Is Kayaking Good Exercise? What Muscles Does It Work?

Kayaking engages the core, back, and leg muscles and is a great cardio and strength workout. Discover more benefits and try these kayak workouts.

Is Kayaking Good Exercise

You may not consider kayaking the most strenuous or challenging outdoor activity. But some types of paddling can elevate your heart rate, improve muscle tone, and be much more fun than hanging out inside a gym. 

Since there’s little impact on your joints and paddling is relatively easy, kayaking can be an excellent way for people of all ages and physical conditions to enjoy the great outdoors and burn calories.

So no matter if you’re just getting started kayaking or looking to mix up your workout program, you may be surprised by the results it can offer.

Is Kayaking Good for Weight Loss?

Kayaking won’t burn calories as quickly as high-intensity training programs like CrossFit and HIIT. But on the plus side, you can kayak much longer since it’s not as strenuous. It also has minimal impact on your joints, reducing the risk of long-term wear and tear that comes with many other forms of exercise.

However, I wouldn’t say kayaking is the best workout program if your plan is to shed weight. And if it’s your primary workout, you will probably be disappointed in the results.

I paddle almost every day between May and September, but if I don’t incorporate some running and weight training, I have trouble maintaining my preferred body weight.

The difference in the calories burned is stark. For example, Harvard Health Publications estimates that a 185-pound paddler will burn 210 calories over a 30-minute paddle, compared with 420 calories if you’re running (at a pace of 10 min/mile).

But as a supplemental exercise or if you’re not ready for more intense programs, kayaking can be a great introduction.

Bear in mind that it depends on what type of kayaking you’re doing. If this is a form of exercise, treat it as such. Paddling hard across a lake is different from floating down a river.

What Muscles Does Kayaking Work

Proper kayak paddling technique puts a lot of focus on your core and back. By pushing with your top hand while pulling with the bottom, your core, and back muscles are engaged, taking the pressure off your biceps and triceps. 

Since these are larger muscle groups and less prone to fatigue, you can paddle longer and harder while sculpting those abdominal and back muscles.

You wouldn’t think your legs are getting much of a workout, but they play a crucial role in paddling. Your legs brace against the side of the kayak, improving your paddling efficiency and overall balance. 

You have to continually flex and adjust your leg’s position to do this. It doesn’t do much for their endurance but is a great way to tone your leg muscles, specifically your quads.

Is Kayaking Better for Cardio or Strength?

2 kayakers paddling in parallel in the sea

Kayaking can improve both your cardio and overall strength. But, as discussed above, it isn’t the best substitute for running or high-intensity training. However, if you’re paddling hard enough, you can elevate your heart rate for a good cardiovascular workout.

It’s challenging to bulk up from kayaking. But paddling is an excellent way to tone your abdominals, back, arms, and legs.

Again, you won’t see significant results just from kayaking. Still, it’s an excellent way to get a workout that can benefit several different areas of your body.

Kayak Workouts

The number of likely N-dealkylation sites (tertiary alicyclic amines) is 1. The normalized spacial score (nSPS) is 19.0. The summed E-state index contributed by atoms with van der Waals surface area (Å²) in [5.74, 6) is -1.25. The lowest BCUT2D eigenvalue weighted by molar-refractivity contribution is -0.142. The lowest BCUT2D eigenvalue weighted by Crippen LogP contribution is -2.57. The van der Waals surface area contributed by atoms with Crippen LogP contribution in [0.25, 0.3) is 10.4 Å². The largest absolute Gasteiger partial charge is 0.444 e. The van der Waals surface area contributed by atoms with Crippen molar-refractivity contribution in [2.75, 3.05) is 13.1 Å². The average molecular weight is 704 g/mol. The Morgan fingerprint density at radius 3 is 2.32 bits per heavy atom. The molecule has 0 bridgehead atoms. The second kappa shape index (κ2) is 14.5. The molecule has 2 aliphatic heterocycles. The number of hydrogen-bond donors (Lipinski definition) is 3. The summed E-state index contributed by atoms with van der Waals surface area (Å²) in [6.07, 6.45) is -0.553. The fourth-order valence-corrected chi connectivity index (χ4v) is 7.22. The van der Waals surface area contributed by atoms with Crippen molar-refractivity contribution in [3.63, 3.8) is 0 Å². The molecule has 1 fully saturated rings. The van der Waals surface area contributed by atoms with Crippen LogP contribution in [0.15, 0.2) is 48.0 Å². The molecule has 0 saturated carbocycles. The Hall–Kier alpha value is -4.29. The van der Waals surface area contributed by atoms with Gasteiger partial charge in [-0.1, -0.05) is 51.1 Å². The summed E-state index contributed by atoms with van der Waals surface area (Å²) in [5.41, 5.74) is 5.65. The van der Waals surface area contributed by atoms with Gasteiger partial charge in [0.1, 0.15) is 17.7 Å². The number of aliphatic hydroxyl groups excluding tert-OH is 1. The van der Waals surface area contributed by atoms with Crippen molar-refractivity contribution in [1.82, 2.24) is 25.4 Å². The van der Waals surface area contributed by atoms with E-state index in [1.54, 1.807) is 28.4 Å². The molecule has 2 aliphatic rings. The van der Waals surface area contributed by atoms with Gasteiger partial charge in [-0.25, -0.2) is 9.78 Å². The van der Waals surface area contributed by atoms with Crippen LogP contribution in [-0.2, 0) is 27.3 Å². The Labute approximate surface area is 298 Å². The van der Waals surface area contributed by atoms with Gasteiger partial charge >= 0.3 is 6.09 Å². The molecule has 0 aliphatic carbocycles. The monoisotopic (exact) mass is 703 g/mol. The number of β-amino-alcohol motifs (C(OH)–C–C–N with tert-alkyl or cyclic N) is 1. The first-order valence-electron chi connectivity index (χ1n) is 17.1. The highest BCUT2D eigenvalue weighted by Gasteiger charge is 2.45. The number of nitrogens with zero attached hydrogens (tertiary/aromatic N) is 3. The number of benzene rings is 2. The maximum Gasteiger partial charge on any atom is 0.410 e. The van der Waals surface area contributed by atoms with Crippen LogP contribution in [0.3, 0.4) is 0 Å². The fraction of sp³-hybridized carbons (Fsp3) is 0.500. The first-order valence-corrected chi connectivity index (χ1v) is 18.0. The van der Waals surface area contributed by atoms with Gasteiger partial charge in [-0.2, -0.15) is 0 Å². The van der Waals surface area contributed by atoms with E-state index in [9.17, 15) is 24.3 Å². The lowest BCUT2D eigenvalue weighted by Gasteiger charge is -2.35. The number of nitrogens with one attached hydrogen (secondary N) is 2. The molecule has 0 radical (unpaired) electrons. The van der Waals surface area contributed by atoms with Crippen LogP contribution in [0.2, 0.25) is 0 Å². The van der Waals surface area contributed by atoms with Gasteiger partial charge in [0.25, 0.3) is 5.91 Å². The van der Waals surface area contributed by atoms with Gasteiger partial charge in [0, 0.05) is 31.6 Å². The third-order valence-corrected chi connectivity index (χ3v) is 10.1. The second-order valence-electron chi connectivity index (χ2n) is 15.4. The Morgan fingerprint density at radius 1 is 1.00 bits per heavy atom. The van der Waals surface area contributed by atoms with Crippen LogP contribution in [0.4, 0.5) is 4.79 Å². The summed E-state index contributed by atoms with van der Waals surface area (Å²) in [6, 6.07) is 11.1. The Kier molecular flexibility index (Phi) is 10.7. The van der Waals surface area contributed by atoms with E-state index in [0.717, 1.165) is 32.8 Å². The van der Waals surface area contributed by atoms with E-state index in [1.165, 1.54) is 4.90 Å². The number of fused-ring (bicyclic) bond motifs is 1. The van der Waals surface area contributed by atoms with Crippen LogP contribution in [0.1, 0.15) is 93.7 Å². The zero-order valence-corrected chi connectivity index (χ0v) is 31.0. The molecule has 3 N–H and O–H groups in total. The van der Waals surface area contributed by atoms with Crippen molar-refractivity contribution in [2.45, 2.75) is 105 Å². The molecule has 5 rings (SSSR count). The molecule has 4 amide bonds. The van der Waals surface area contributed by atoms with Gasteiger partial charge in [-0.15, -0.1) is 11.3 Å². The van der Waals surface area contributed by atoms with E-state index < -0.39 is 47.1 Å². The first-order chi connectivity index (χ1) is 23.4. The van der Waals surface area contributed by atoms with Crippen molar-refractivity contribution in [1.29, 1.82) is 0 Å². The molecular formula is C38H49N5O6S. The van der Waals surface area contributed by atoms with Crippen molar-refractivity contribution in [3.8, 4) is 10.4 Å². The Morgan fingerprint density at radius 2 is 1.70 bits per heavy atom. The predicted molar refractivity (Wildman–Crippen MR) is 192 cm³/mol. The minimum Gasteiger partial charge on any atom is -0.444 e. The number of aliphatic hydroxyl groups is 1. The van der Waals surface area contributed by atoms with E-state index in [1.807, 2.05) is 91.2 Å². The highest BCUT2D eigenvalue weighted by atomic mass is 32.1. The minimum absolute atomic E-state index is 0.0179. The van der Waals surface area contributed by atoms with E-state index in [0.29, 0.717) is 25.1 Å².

If the primary goal of your kayaking career is exercise, there are better ways to go about it than simply paddling. Instead, try to elevate your heart rate and increase the number of your paddle strokes as if you’re running a race.

Interval training can work well. For example, paddle hard for a minute, rest for 20 seconds, and repeat. Then, take a short break (around a minute) and repeat as many times as you want. The longer you stick with it, the better results you’ll have.

If you’re paddling down a river, you need to be more intentional with your process. Look for eddies (water moving in the opposite direction, usually along the shorelines) to increase the paddling resistance.

If you’re paddling in rapids, hit every rapid you safely can, and practice your techniques and moves to make the paddle as challenging as possible.

Working standing waves, moving upriver, or against the tide or wind is the easiest way to elevate your heart rate and burn some calories. Then, all you have to do is paddle hard.

Additional Health Benefits of Kayaking

Along with improving your cardio and overall strength, kayaking can do wonders for your mental health. Just getting outside can boost your mood, and removing yourself from a world of electronics and status updates for a couple of hours can act like a mental system reset.

I may be biased, but some pretty cool people also like to kayak. And immersing yourself in the paddling world can be a great way to meet new people.

Kayaking has become part of my job and how I relax. When I pretzel myself into my kayak and feel the hull dip in the water, I can feel any stress dissolve, and my heart slows down. At least until a sea lion pops up closer than I’d like!

If you’re lucky enough to live in a place with lots of sun exposure, kayaking can be a great way to grab some vitamin D. But remember that the sun is much stronger reflecting off the water, so be sure to bring adequate sunscreen. 

There are plenty of other benefits to exercise, whether from the seat of a kayak or not. For example, you’re much more likely to get a good night’s sleep after a day with some exercise. Breaking a sweat can also stimulate your brain by improving memory retention, enhancing learning, and slowing cognitive decline.

If you’d like an entire rundown on why kayaking is an excellent sport, check out our article on the benefits of kayaking.